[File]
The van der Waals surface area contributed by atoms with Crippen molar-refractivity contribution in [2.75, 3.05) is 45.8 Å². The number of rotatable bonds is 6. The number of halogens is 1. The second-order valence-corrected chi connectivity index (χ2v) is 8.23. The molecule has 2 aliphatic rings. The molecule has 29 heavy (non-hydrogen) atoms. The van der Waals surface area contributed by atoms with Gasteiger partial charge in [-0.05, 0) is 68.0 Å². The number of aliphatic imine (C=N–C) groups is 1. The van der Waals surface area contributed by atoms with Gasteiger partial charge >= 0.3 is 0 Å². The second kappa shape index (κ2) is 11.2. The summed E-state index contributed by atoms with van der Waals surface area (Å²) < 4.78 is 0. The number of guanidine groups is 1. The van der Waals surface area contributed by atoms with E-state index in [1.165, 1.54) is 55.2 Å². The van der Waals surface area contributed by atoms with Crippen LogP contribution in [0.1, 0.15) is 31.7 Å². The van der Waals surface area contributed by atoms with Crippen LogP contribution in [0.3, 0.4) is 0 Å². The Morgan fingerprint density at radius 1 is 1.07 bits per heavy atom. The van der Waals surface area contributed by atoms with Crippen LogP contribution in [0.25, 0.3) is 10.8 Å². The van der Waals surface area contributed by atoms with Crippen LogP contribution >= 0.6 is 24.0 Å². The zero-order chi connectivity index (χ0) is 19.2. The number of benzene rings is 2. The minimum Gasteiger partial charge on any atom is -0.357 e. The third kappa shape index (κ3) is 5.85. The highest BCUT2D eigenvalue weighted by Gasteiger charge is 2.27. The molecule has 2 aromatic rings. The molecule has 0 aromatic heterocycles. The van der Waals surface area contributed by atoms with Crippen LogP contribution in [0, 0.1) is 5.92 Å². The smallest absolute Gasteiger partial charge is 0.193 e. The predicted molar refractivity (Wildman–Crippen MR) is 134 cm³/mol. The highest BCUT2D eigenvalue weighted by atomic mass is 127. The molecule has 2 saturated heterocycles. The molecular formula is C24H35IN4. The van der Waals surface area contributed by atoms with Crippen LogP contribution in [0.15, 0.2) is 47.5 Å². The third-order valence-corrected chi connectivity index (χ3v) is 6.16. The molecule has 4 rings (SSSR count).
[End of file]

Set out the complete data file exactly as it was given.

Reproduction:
The van der Waals surface area contributed by atoms with Crippen molar-refractivity contribution in [2.75, 3.05) is 45.8 Å². The number of rotatable bonds is 6. The number of halogens is 1. The second-order valence-corrected chi connectivity index (χ2v) is 8.23. The molecule has 2 aliphatic rings. The molecule has 29 heavy (non-hydrogen) atoms. The van der Waals surface area contributed by atoms with Gasteiger partial charge in [-0.05, 0) is 68.0 Å². The number of aliphatic imine (C=N–C) groups is 1. The van der Waals surface area contributed by atoms with Gasteiger partial charge >= 0.3 is 0 Å². The second kappa shape index (κ2) is 11.2. The summed E-state index contributed by atoms with van der Waals surface area (Å²) < 4.78 is 0. The number of guanidine groups is 1. The van der Waals surface area contributed by atoms with E-state index in [1.165, 1.54) is 55.2 Å². The van der Waals surface area contributed by atoms with Crippen LogP contribution in [0.1, 0.15) is 31.7 Å². The van der Waals surface area contributed by atoms with Crippen LogP contribution in [0.3, 0.4) is 0 Å². The Morgan fingerprint density at radius 1 is 1.07 bits per heavy atom. The van der Waals surface area contributed by atoms with Crippen LogP contribution in [0.25, 0.3) is 10.8 Å². The van der Waals surface area contributed by atoms with Crippen LogP contribution >= 0.6 is 24.0 Å². The zero-order chi connectivity index (χ0) is 19.2. The number of benzene rings is 2. The minimum Gasteiger partial charge on any atom is -0.357 e. The third kappa shape index (κ3) is 5.85. The highest BCUT2D eigenvalue weighted by Gasteiger charge is 2.27. The molecule has 2 aromatic rings. The molecule has 0 aromatic heterocycles. The van der Waals surface area contributed by atoms with Crippen LogP contribution in [0, 0.1) is 5.92 Å². The smallest absolute Gasteiger partial charge is 0.193 e. The predicted molar refractivity (Wildman–Crippen MR) is 134 cm³/mol. The highest BCUT2D eigenvalue weighted by atomic mass is 127. The molecule has 2 saturated heterocycles. The molecular formula is C24H35IN4. The van der Waals surface area contributed by atoms with Crippen LogP contribution in [0.15, 0.2) is 47.5 Å². The third-order valence-corrected chi connectivity index (χ3v) is 6.16. The molecule has 4 rings (SSSR count).